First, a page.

Wire fan Rob Watson gives his views on the Challenge Cup sixth-round win over Wigan Warriors by Warrington Wolves, all in the Spirit of 55.

A Challenge Cup tie – the first match of the season where a loss means a chance of winning one of the major trophies is gone.

That by itself makes it the biggest match of the season so far, especially when it is against the evil empire Wigan.

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It turned out to be one of those games that completely outdid the hype before-hand.

A classic struggle ensued where neither team were ever able to assert their dominance.

No doubt in the coming week the video analysis session will include plenty of things that could have been better, both in attack and defence, but The Wire are in the quarter-finals and Wigan are not.

The more games they can play of this intensity, the better a position they will be in to win the biggest games at the end of the season.

Wire took the lead with a brilliantly slick handling move to the left when close to the Wigan line.

Ratchford ghosted around the back and Currie found him with an accurate pass, then Ratchford’s catch and pass in one movement put Goodwin over in the corner.

Wigan will feel aggrieved for having a try chalked off after Leuluai dislodged the ball from Austin with a great tackle.

When their equalising try did come along there was some fortune about it as the ball bounced around all over the place and Powell eventually grounded the ball.

Wire took the lead again when they did well to spot Wigan down on numbers on the short side on the last tackle.

Ratchford again provided the final pass and Hughes did well to crash over from close range.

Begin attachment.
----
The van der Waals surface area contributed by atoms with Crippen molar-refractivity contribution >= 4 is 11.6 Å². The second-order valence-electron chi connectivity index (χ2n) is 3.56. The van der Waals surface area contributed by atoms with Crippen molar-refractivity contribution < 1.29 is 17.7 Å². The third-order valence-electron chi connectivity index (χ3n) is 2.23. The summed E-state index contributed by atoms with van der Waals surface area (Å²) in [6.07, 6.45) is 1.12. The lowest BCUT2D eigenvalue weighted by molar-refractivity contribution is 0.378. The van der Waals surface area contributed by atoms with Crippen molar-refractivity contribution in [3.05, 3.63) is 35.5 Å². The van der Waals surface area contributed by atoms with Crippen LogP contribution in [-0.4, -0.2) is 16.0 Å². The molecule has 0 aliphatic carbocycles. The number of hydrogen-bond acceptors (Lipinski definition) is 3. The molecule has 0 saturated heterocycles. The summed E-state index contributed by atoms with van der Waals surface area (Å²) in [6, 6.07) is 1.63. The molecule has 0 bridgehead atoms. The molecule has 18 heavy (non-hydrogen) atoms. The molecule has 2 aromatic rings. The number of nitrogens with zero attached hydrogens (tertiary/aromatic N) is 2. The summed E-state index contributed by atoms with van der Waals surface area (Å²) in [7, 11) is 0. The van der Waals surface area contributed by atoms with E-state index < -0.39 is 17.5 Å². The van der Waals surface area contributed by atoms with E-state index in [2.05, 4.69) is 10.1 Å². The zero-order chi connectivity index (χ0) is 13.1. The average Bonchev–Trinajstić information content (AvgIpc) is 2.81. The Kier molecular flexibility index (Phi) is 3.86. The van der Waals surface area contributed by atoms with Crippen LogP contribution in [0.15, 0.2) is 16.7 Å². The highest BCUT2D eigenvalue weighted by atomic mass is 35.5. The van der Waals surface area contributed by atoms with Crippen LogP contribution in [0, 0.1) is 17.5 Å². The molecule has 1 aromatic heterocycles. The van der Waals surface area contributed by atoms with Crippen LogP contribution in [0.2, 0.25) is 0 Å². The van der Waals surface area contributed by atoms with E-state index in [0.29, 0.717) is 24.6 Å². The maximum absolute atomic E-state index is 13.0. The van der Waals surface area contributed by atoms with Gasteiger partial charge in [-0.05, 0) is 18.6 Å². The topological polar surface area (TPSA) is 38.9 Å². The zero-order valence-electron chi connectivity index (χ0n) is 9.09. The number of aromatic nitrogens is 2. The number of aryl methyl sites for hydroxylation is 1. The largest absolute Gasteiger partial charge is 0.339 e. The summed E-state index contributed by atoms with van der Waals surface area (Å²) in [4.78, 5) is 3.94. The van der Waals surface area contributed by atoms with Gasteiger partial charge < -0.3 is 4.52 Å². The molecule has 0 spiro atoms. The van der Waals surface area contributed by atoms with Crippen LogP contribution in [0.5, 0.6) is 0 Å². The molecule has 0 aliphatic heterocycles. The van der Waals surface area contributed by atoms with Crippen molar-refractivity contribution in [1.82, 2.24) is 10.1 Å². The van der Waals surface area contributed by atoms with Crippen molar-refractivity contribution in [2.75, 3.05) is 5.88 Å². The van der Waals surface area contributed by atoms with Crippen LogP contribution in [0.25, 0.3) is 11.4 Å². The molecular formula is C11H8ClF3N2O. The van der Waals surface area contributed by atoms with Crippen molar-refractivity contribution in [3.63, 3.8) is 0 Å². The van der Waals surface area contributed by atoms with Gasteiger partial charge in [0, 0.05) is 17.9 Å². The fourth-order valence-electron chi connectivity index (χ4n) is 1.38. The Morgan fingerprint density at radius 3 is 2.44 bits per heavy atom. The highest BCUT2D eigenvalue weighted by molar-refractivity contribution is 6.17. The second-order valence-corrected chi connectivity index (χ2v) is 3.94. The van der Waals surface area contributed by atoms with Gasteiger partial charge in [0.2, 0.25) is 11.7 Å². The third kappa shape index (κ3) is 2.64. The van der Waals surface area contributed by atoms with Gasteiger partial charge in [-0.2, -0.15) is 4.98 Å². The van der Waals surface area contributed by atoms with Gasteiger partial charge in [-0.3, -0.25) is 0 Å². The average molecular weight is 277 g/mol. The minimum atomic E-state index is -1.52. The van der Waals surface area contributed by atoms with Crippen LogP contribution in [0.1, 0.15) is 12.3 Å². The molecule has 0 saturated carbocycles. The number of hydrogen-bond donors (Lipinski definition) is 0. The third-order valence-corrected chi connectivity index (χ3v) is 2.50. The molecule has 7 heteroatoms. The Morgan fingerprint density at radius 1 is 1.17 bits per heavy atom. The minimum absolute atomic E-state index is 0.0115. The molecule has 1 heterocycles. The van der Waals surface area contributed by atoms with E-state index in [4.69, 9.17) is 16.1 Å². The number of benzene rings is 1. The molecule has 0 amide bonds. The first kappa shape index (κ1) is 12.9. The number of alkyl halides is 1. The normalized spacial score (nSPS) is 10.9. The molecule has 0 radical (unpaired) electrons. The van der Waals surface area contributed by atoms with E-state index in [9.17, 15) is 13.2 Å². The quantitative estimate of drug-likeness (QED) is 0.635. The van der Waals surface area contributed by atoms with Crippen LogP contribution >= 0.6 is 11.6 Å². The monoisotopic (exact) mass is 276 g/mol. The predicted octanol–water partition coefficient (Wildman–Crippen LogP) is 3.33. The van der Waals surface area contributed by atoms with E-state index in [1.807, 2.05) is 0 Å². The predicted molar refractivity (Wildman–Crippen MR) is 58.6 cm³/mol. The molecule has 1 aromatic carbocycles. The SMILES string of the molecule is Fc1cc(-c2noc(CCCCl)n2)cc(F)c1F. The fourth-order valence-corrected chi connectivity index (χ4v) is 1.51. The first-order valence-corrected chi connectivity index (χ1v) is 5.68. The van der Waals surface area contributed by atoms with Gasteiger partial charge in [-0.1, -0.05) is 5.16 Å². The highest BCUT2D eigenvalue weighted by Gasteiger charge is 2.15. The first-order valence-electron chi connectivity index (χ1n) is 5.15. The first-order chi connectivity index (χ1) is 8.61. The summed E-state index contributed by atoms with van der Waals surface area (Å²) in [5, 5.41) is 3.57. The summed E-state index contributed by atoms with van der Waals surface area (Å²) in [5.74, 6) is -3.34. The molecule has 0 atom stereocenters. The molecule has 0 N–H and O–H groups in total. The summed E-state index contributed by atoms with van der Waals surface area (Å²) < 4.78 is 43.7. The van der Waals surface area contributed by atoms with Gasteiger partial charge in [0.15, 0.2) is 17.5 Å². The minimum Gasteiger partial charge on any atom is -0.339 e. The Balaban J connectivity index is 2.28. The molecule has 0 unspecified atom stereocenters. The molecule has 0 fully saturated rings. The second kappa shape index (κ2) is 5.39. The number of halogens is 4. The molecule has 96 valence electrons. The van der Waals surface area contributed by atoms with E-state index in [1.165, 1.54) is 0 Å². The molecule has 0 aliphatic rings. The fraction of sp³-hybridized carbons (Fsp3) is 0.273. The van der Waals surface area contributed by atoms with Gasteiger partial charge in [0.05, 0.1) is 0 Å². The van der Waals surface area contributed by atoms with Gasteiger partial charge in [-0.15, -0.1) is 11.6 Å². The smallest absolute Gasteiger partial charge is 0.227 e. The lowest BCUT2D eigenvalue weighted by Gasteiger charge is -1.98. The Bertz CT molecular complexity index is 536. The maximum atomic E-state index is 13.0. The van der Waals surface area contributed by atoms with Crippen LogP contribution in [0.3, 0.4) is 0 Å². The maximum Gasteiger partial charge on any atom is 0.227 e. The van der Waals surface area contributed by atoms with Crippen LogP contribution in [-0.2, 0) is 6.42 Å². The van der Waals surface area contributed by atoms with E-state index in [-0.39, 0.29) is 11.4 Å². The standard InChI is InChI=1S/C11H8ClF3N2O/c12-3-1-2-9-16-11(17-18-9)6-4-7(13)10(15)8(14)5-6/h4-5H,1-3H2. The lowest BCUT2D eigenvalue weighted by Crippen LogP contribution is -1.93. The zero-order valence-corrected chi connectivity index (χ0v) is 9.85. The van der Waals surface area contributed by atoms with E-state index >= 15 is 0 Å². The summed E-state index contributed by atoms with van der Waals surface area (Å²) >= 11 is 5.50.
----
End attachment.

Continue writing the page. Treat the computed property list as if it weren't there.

If I have to pay a compliment to Wigan it will be through gritted teeth – which is fitting as it is their grittiness that I would be praising. Leuluai’s try levelled the score again.

Wire’s three outstanding attacking players so far this season have no doubt been Austin, Ratchford and Daryl Clark.

While the Aussie half-back had one of his quietest games of the season, the other two were highly influential in this game.

Clark scored Wire’s next try with a breath-taking burst of speed from acting half-back to score from 30 yards or so while barely being touched by any Wigan player, to give Warrington a six-point lead at half time.

That try was somewhat a microcosm of Wire’s season so far, four strong runs down the middle, winning the collisions allowing Clark the space that he exploited so well. When they win the battle down the middle, Wire are proving to be incredibly difficult to stop.

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After a Wigan penalty goal, Atkins scored early on in the second half, the killer pass this time being provided by Patton who read the defence and his runners perfectly.

That gave Wire their biggest lead of the day, 10 points.

Again that grittiness came to the fore and Wigan somehow scraped themselves back level at 24-all with 20 minutes to go.

Wire responded well to those two tries and had the better of the last quarter of the game.

But all they had to show for that was a Ratchford penalty goal.

That two-point lead with around 12 minutes to go made for a very nervous end to the game.

The teams swapped knock-ons and Wire’s defence stood up to the test to hang on for an extremely hard-fought and important victory.